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Have We Become Too Sensitive?

Have We Become Too Sensitive?


Perhaps more than anything else, our generation distinguishes itself as the Age of Sensitivity. It's hard to imagine, but not long ago schools for the developmentally challenged were officially named "Schools for Idiots" or "Schools for Imbeciles." Today we scratch our heads wondering how people could have been so insensitive. A mere few decades ago it was accepted wisdom that some people were inherently better and more deserving than others. And assigning demeaning and deprecating titles to people of a particular race, religion, or based on a disability was the norm.

In education, too, we have greatly advanced in this area. In times past, an educator's mission was to impart information, with little regard for the feelings and unique personalities of the members of the classroom. Today, education is rightly focused on building healthy and secure people, talking to children in stead of at them.

With all the hardships faced by previous generations, perhaps it is understandable why they paid little attention to "trivial" matters such as feelings and self-esteem. Many of the issues facing our ancestors are now gone. We live in a society where as a rule people aren't dying from hunger or simple infections, or working fourteen-hour days simply to put bread on the table. Physically we are much better off, which leaves us more time to dwell on our emotions and feelings. This also puts us in position to respect and appreciate our fellows' feelings, as well.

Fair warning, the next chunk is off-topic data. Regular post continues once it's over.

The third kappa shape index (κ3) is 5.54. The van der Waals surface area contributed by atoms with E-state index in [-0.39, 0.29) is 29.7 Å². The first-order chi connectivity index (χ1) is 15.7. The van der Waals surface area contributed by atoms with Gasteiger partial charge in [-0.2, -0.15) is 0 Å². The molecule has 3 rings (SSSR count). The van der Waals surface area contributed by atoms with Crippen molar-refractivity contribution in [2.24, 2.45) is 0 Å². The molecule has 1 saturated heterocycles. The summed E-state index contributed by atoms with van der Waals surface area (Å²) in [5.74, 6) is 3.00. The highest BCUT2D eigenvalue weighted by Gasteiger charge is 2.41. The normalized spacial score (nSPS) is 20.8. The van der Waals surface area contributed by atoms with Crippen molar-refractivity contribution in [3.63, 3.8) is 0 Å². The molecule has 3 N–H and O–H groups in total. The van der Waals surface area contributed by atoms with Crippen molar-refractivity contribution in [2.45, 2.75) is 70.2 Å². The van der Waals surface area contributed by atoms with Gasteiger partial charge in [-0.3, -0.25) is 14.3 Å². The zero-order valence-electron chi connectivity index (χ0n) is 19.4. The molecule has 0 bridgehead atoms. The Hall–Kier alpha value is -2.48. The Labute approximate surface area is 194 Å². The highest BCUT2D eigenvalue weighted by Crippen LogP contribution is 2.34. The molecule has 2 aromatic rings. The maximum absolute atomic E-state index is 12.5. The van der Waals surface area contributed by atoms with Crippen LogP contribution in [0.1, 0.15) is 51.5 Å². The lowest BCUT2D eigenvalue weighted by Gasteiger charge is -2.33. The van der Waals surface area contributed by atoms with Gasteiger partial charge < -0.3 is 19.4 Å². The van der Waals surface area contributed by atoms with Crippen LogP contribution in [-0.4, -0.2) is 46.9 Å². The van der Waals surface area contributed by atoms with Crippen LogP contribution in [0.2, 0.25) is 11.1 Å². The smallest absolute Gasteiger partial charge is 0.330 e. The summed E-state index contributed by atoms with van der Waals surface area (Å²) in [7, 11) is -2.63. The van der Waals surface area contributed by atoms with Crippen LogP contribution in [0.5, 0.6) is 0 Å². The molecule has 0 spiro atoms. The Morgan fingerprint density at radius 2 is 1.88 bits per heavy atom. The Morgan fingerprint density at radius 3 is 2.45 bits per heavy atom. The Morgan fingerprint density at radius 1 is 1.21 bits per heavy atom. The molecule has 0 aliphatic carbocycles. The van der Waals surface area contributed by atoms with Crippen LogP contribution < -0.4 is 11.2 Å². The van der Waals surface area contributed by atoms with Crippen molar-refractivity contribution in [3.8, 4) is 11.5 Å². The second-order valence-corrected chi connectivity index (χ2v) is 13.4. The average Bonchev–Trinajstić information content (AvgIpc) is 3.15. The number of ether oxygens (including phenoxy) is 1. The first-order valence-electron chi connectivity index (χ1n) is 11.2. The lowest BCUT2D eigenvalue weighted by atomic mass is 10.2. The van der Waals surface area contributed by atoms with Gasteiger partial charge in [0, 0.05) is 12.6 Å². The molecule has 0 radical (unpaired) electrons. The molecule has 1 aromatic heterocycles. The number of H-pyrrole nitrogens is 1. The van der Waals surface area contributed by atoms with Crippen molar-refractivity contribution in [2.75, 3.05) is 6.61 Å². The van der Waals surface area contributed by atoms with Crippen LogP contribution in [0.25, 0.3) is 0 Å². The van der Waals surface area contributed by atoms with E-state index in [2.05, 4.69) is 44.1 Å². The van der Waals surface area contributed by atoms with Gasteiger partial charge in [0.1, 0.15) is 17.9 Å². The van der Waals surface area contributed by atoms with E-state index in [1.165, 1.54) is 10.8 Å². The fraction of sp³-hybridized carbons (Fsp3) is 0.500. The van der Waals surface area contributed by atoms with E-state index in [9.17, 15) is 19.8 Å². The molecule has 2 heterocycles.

At times I wonder, though, has all this sensitivity come at a certain cost? Has the deliberate, laudable avoidance of focusing on others' weaknesses also led to a reluctance to focus on others' strengths -- for fear that it will hurt the confidence, feelings and self esteem of those who don't have those particular talents or strengths? And is this reluctance squelching the motivation and drive to pursue their unique talents?

Recently I attended the classroom birthday party of one of my children. The teacher started a song, and told the class that the one who would sing nicest would receive a prize. When the song ended, the teacher decided that everyone is a winner, because everyone sang so nicely...

On a similar note, my wife, a pre-school educator, informed me a little while back that it is unacceptable today for a teacher to compliment a student by saying that he or she is an "artist." That would negatively impact the feelings of those children who don't possess such talent.

But we aren't all the same. An attitude that all are equal and everyone is good at everything will lead to mediocrity. G‑d created us all differently. The trick is to uncover each person's talents and encourage them to develop their unique gifts.This leads to true self-esteem. A child won't be hurt by the fact that he isn't an artist, if he knows that he's the class math whiz, or that he's unbeatable on the playground. On the other hand, an attitude that all are equal and everyone is good at everything, while it's certainly healthier than the insensitivity that was once prevalent, will for the most part lead to mediocrity.